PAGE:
The Books of Dorothy Dunnett
I first encountered the series of six historical novels known as The Lymond Chronicles by Dorothy Dunnett as an undergraduate (thanks Sharron Albert, wherever you are!). They’re a series of complex, intricately plotted historical novels set in late fifteenth century Europe and the Mediterranean. The enormous quantity of literary allusions and quotations in the Chronicles enticed me into a paper chase as I tried to locate Dunnett’s sources. I already liked Middle English literature, but my Dunnett-inspired researches introduced me to Middle Scots literature, and helped convince me to change my major from Music to English. The Lymond Chronicles are also at least partially responsible for my decision to specialize in Medieval English and Celtic literatures in graduate school.
Though Dunnett’s prose and historical detail can be slow going at first, the books really are worth the extra effort. They are truly wonderful books, and still inspire narrative lust after multiple readings. Dunnett followed The Lymond Chronicles in the 1990s by the Niccolo series, and though all the books of both sequences stand alone, the Niccolo books are tied to the Lymond Chronicles, which they precede in historical terms.
I’m not alone in my immediate and strong reaction and attention to Dunnett’s striking prose, careful research, and gift for narrative; this post from novelist M.M. Bennetts wherein she describes being Dazzled by Dunnett is very like my own immediate reactions and absorption. See also Sarah Hughes via The Guardian: Dorothy Dunnett’s Lymond Chronicles: far more than sex and swords.
Below are a few links I’ve found about Ms. Dunnett’s various books. If you are intrigued and can’t find the Lymond Chronicles, or her novel about the historical Macbeth, King Hereafter, her sequence of historical novels about Niccolo, or her contemporary mysteries featuring the impenetrable and impermeable Johnson Johnson, at your local bookstore and library, you can order the Lymond Chronicles from Vintage at their web site (linked below), or at one of these online bookstores.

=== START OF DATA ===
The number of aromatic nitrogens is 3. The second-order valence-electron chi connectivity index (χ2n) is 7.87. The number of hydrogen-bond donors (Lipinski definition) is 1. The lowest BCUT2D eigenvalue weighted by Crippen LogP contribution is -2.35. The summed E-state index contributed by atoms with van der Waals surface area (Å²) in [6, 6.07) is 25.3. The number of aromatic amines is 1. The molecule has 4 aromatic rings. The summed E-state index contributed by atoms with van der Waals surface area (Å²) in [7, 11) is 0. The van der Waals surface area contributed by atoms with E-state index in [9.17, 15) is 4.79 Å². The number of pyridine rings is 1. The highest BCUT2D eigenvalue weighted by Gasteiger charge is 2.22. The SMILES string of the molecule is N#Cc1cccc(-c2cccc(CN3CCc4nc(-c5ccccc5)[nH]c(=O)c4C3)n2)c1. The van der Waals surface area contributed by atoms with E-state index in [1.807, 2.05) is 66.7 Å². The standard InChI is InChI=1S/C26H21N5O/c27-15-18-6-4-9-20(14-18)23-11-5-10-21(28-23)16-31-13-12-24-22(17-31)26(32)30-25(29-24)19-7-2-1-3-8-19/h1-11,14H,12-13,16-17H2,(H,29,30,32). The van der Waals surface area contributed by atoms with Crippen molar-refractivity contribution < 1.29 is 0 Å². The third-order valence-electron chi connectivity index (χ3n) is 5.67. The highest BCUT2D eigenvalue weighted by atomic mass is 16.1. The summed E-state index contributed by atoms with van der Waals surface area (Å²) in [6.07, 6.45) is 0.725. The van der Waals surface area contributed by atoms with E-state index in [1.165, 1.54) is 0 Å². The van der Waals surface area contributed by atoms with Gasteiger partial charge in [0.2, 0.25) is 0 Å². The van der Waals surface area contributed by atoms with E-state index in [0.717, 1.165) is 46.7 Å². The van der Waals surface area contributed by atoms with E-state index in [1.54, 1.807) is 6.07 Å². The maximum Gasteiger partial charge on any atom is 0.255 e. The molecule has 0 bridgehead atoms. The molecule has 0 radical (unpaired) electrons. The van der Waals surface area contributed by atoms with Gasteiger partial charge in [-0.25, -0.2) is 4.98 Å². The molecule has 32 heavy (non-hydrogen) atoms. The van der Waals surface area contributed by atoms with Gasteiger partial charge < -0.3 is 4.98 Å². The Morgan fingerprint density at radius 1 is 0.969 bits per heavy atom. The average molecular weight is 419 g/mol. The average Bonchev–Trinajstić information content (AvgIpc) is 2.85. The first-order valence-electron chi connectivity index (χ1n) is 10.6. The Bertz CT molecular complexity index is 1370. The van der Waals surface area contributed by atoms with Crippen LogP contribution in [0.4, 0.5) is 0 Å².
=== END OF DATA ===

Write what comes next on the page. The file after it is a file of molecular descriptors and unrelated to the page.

I’m absolutely delighted that the Lymond Chronicles as well as Dunnett’s Johnson Johnson mysteries, her Macbeth historical novel King Hereafter and the House of Niccolo books are all finally available in multiple ebook formats, as well as in audio book format.
Dorothy Dunnett died in November of 2001; she will be deeply missed, but perhaps more importantly, she and her books will both live on in memories and in the lives of new readers.
The Dorothy Dunnet Companions
The Lymond Chronicles and the House of Niccolo are connected, and both series rely on numerous literary and historical allusions. The two Companions books offer the sources and even the translations, for many of the allusions. The Lymond Poetry is a collection of most, not all, of the poetry and lyrics.
Dunnett, Dorothy. Compiler. The Lymond Poetry. New York: Penguin, 2003. ISBN: 0141012447.
Morrison, Elspeth. The Dorothy Dunnett Companion. Vintage Books. 2001. ISBN 0375725873.
Morrison, Elspeth and Dorothy Dunnett. The Dorothy Dunnett Companion II. Vintage Books. 2002. ISBN 0375726683.
Myers, Jenny. Bruges: The Dorothy Dunnett Guide. The Dorothy Dunnett Society. September, 2011.
The Lymond Chronicles
The Game of Kings. New York: Vintage Books, 1997. ISBN 0679777431.